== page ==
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A look at the shareholders of Magellan Financial Group Limited (ASX:MFG) can tell us which group is most powerful. Generally speaking, as a company grows, institutions will increase their ownership. Conversely, insiders often decrease their ownership over time. Warren Buffett said that he likes "a business with enduring competitive advantages that is run by able and owner-oriented people." So it's nice to see some insider ownership, because it may suggest that management is owner-oriented.
Magellan Financial Group has a market capitalization of AU$3.2b, so we would expect some institutional investors to have noticed the stock. Taking a look at our data on the ownership groups (below), it seems that institutions are noticeable on the share registry. Let's take a closer look to see what the different types of shareholders can tell us about Magellan Financial Group.
What Does The Institutional Ownership Tell Us About Magellan Financial Group?
Many institutions measure their performance against an index that approximates the local market. So they usually pay more attention to companies that are included in major indices.
Magellan Financial Group already has institutions on the share registry. Indeed, they own a respectable stake in the company. This implies the analysts working for those institutions have looked at the stock and they like it. But just like anyone else, they could be wrong. When multiple institutions own a stock, there's always a risk that they are in a 'crowded trade'. When such a trade goes wrong, multiple parties may compete to sell stock fast. This risk is higher in a company without a history of growth. You can see Magellan Financial Group's historic earnings and revenue below, but keep in mind there's always more to the story.
We note that hedge funds don't have a meaningful investment in Magellan Financial Group. Our data shows that The Vanguard Group, Inc. is the largest shareholder with 3.9% of shares outstanding. Meanwhile, the second and third largest shareholders, hold 0.7% and 0.6%, of the shares outstanding, respectively.
A deeper look at our ownership data shows that the top 25 shareholders collectively hold less than half of the register, suggesting a large group of small holders where no single shareholder has a majority.
While studying institutional ownership for a company can add value to your research, it is also a good practice to research analyst recommendations to get a deeper understand of a stock's expected performance. There are plenty of analysts covering the stock, so it might be worth seeing what they are forecasting, too.
Insider Ownership Of Magellan Financial Group
The definition of company insiders can be subjective and does vary between jurisdictions. Our data reflects individual insiders, capturing board members at the very least. Management ultimately answers to the board. However, it is not uncommon for managers to be executive board members, especially if they are a founder or the CEO.
Most consider insider ownership a positive because it can indicate the board is well aligned with other shareholders. However, on some occasions too much power is concentrated within this group.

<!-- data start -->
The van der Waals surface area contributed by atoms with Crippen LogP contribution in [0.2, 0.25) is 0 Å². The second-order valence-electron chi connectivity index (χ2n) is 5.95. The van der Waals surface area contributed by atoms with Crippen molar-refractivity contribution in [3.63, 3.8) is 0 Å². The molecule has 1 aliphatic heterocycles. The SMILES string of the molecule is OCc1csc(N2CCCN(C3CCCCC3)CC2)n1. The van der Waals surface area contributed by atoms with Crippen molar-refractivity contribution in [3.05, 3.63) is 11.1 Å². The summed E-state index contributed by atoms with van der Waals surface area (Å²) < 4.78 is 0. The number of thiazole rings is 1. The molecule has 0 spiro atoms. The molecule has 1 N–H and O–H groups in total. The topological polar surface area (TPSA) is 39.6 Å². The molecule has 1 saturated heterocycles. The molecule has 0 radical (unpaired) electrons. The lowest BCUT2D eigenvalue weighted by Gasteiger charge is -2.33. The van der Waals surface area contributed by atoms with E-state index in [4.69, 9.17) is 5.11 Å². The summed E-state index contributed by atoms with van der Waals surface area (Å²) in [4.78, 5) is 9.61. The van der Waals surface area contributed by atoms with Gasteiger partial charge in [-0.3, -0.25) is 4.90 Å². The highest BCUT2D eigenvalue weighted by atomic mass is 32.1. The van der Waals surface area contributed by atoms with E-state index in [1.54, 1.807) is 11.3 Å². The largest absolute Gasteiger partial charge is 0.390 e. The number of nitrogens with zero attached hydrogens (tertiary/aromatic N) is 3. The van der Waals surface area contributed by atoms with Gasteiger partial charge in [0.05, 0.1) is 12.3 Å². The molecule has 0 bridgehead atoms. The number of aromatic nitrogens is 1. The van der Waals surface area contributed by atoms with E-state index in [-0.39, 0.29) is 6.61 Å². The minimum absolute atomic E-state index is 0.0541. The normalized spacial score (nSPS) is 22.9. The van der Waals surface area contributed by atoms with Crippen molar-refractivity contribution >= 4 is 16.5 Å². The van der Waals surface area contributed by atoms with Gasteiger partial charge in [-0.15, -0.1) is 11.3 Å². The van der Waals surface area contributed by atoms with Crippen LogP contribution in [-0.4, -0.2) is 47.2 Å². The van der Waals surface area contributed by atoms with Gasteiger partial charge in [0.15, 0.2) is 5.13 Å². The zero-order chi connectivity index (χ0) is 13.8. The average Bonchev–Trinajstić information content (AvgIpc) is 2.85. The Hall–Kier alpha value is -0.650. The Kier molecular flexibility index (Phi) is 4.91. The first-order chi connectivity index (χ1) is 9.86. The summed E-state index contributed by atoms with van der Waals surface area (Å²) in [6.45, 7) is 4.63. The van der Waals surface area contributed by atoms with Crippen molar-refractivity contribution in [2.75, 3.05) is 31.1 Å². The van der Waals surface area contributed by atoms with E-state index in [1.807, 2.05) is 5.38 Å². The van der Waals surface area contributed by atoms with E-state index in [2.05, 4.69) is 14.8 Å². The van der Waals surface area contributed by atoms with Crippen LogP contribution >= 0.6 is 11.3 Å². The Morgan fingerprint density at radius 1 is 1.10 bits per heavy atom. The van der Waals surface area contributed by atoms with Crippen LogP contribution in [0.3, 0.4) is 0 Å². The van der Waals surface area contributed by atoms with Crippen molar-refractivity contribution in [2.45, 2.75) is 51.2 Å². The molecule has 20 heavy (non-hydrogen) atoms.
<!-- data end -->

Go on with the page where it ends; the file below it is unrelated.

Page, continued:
Our information suggests that insiders maintain a significant holding in Magellan Financial Group Limited. It is very interesting to see that insiders have a meaningful AU$1.1b stake in this AU$3.2b business. Most would say this shows a good degree of alignment with shareholders, especially in a company of this size. You can click here to see if those insiders have been buying or selling.
General Public Ownership
With a 43% ownership, the general public, mostly comprising of individual investors, have some degree of sway over Magellan Financial Group. While this size of ownership may not be enough to sway a policy decision in their favour, they can still make a collective impact on company policies.
Private Company Ownership
We can see that Private Companies own 3.6%, of the shares on issue. It's hard to draw any conclusions from this fact alone, so its worth looking into who owns those private companies. Sometimes insiders or other related parties have an interest in shares in a public company through a separate private company.
While it is well worth considering the different groups that own a company, there are other factors that are even more important. Take risks for example - Magellan Financial Group has 4 warning signs (and 2 which are a bit concerning) we think you should know about.
Ultimately the future is most important. You can access this free report on analyst forecasts for the company.
NB: Figures in this article are calculated using data from the last twelve months, which refer to the 12-month period ending on the last date of the month the financial statement is dated. This may not be consistent with full year annual report figures.
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This article by Simply Wall St is general in nature. We provide commentary based on historical data and analyst forecasts only using an unbiased methodology and our articles are not intended to be financial advice. It does not constitute a recommendation to buy or sell any stock, and does not take account of your objectives, or your financial situation. We aim to bring you long-term focused analysis driven by fundamental data. Note that our analysis may not factor in the latest price-sensitive company announcements or qualitative material. Simply Wall St has no position in any stocks mentioned.